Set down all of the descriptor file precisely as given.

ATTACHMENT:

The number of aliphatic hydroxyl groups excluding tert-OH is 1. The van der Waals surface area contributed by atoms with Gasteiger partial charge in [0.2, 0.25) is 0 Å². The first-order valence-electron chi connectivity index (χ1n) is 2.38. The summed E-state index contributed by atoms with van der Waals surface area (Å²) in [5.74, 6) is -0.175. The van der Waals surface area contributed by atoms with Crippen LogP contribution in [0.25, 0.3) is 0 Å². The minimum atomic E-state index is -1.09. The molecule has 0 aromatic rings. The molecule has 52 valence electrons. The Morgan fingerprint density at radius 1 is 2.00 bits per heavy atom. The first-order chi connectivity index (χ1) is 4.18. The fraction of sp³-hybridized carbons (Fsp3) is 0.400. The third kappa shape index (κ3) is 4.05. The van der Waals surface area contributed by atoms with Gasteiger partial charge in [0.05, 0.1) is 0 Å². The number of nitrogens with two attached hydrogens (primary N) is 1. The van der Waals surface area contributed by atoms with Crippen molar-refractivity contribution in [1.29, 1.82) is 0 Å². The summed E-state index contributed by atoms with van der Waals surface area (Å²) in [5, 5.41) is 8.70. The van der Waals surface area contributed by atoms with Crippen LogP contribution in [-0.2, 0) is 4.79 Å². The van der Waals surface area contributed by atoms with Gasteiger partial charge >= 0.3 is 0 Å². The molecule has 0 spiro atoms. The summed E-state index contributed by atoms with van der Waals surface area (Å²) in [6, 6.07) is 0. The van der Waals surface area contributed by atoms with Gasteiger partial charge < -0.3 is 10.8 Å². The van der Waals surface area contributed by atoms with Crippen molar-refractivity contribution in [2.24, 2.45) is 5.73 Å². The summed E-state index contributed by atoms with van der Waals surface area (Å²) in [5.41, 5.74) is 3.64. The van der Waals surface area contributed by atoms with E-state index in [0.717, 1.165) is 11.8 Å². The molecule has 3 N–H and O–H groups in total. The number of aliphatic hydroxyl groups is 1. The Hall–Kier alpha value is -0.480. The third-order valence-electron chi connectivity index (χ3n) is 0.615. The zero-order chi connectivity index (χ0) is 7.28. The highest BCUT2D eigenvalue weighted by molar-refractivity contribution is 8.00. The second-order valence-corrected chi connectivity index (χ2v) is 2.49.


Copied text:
The number of aliphatic hydroxyl groups excluding tert-OH is 1. The van der Waals surface area contributed by atoms with Gasteiger partial charge in [0.2, 0.25) is 0 Å². The first-order valence-electron chi connectivity index (χ1n) is 2.38. The summed E-state index contributed by atoms with van der Waals surface area (Å²) in [5.74, 6) is -0.175. The van der Waals surface area contributed by atoms with Crippen LogP contribution in [0.25, 0.3) is 0 Å². The minimum atomic E-state index is -1.09. The molecule has 0 aromatic rings. The molecule has 52 valence electrons. The Morgan fingerprint density at radius 1 is 2.00 bits per heavy atom. The first-order chi connectivity index (χ1) is 4.18. The fraction of sp³-hybridized carbons (Fsp3) is 0.400. The third kappa shape index (κ3) is 4.05. The van der Waals surface area contributed by atoms with Gasteiger partial charge in [0.05, 0.1) is 0 Å². The number of nitrogens with two attached hydrogens (primary N) is 1. The van der Waals surface area contributed by atoms with Crippen molar-refractivity contribution in [1.29, 1.82) is 0 Å². The summed E-state index contributed by atoms with van der Waals surface area (Å²) in [5, 5.41) is 8.70. The van der Waals surface area contributed by atoms with Crippen LogP contribution in [-0.2, 0) is 4.79 Å². The van der Waals surface area contributed by atoms with Gasteiger partial charge >= 0.3 is 0 Å². The molecule has 0 spiro atoms. The summed E-state index contributed by atoms with van der Waals surface area (Å²) in [6, 6.07) is 0. The van der Waals surface area contributed by atoms with Gasteiger partial charge < -0.3 is 10.8 Å². The van der Waals surface area contributed by atoms with Crippen molar-refractivity contribution in [2.24, 2.45) is 5.73 Å². The summed E-state index contributed by atoms with van der Waals surface area (Å²) in [5.41, 5.74) is 3.64. The van der Waals surface area contributed by atoms with E-state index in [0.717, 1.165) is 11.8 Å². The molecule has 3 N–H and O–H groups in total. The number of aliphatic hydroxyl groups is 1. The Hall–Kier alpha value is -0.480. The third-order valence-electron chi connectivity index (χ3n) is 0.615. The zero-order chi connectivity index (χ0) is 7.28. The highest BCUT2D eigenvalue weighted by molar-refractivity contribution is 8.00. The second-order valence-corrected chi connectivity index (χ2v) is 2.49.